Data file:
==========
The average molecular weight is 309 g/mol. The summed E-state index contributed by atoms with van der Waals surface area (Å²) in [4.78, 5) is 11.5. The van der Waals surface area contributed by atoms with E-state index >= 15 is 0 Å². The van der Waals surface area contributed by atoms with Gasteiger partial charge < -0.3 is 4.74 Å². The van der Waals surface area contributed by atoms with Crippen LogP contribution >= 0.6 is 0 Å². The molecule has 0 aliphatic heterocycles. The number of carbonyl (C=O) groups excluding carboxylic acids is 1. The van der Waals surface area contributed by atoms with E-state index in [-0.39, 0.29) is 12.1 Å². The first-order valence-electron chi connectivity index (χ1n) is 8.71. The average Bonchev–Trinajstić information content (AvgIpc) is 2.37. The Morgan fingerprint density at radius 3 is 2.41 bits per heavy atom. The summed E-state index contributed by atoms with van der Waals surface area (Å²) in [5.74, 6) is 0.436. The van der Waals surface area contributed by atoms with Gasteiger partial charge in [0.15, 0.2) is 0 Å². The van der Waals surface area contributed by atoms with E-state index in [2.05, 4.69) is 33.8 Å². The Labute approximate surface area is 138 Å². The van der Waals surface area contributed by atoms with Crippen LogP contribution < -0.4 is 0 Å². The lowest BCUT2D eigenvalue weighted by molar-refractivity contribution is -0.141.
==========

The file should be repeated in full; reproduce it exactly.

The average molecular weight is 309 g/mol. The summed E-state index contributed by atoms with van der Waals surface area (Å²) in [4.78, 5) is 11.5. The van der Waals surface area contributed by atoms with E-state index >= 15 is 0 Å². The van der Waals surface area contributed by atoms with Gasteiger partial charge < -0.3 is 4.74 Å². The van der Waals surface area contributed by atoms with Crippen LogP contribution >= 0.6 is 0 Å². The molecule has 0 aliphatic heterocycles. The number of carbonyl (C=O) groups excluding carboxylic acids is 1. The van der Waals surface area contributed by atoms with E-state index in [-0.39, 0.29) is 12.1 Å². The first-order valence-electron chi connectivity index (χ1n) is 8.71. The average Bonchev–Trinajstić information content (AvgIpc) is 2.37. The Morgan fingerprint density at radius 3 is 2.41 bits per heavy atom. The summed E-state index contributed by atoms with van der Waals surface area (Å²) in [5.74, 6) is 0.436. The van der Waals surface area contributed by atoms with Gasteiger partial charge in [0.15, 0.2) is 0 Å². The van der Waals surface area contributed by atoms with E-state index in [2.05, 4.69) is 33.8 Å². The Labute approximate surface area is 138 Å². The van der Waals surface area contributed by atoms with Crippen LogP contribution < -0.4 is 0 Å². The lowest BCUT2D eigenvalue weighted by molar-refractivity contribution is -0.141.